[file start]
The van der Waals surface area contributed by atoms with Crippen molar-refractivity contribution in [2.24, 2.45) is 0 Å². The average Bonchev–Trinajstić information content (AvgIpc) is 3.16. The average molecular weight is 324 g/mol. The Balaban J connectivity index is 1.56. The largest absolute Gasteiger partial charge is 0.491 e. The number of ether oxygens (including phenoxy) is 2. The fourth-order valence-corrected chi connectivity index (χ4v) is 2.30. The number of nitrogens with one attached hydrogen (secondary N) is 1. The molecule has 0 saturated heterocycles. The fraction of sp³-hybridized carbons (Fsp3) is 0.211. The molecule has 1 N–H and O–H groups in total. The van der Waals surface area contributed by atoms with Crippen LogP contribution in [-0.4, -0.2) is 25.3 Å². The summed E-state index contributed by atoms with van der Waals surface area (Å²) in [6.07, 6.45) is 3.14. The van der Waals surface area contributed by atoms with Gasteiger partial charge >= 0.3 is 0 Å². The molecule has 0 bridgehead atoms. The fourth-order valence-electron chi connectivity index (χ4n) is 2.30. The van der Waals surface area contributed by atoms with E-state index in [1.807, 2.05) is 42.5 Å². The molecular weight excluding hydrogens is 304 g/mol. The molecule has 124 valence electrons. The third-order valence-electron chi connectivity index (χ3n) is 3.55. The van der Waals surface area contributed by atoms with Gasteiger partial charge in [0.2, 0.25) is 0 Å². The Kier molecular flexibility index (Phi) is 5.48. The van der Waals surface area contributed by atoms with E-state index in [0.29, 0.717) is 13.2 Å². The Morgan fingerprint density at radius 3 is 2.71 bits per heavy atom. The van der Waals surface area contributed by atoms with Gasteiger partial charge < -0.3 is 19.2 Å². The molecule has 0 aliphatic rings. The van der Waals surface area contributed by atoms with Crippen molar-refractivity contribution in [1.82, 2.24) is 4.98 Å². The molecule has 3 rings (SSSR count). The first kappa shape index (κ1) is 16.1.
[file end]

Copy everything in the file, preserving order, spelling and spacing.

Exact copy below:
The van der Waals surface area contributed by atoms with Crippen molar-refractivity contribution in [2.24, 2.45) is 0 Å². The average Bonchev–Trinajstić information content (AvgIpc) is 3.16. The average molecular weight is 324 g/mol. The Balaban J connectivity index is 1.56. The largest absolute Gasteiger partial charge is 0.491 e. The number of ether oxygens (including phenoxy) is 2. The fourth-order valence-corrected chi connectivity index (χ4v) is 2.30. The number of nitrogens with one attached hydrogen (secondary N) is 1. The molecule has 0 saturated heterocycles. The fraction of sp³-hybridized carbons (Fsp3) is 0.211. The molecule has 1 N–H and O–H groups in total. The van der Waals surface area contributed by atoms with Crippen LogP contribution in [-0.4, -0.2) is 25.3 Å². The summed E-state index contributed by atoms with van der Waals surface area (Å²) in [6.07, 6.45) is 3.14. The van der Waals surface area contributed by atoms with Gasteiger partial charge >= 0.3 is 0 Å². The molecule has 0 bridgehead atoms. The fourth-order valence-electron chi connectivity index (χ4n) is 2.30. The van der Waals surface area contributed by atoms with E-state index in [1.807, 2.05) is 42.5 Å². The molecular weight excluding hydrogens is 304 g/mol. The molecule has 124 valence electrons. The third-order valence-electron chi connectivity index (χ3n) is 3.55. The van der Waals surface area contributed by atoms with Gasteiger partial charge in [0.2, 0.25) is 0 Å². The Kier molecular flexibility index (Phi) is 5.48. The van der Waals surface area contributed by atoms with E-state index in [0.29, 0.717) is 13.2 Å². The Morgan fingerprint density at radius 3 is 2.71 bits per heavy atom. The van der Waals surface area contributed by atoms with Gasteiger partial charge < -0.3 is 19.2 Å². The molecule has 0 aliphatic rings. The van der Waals surface area contributed by atoms with Crippen molar-refractivity contribution in [1.82, 2.24) is 4.98 Å². The molecule has 3 rings (SSSR count). The first kappa shape index (κ1) is 16.1.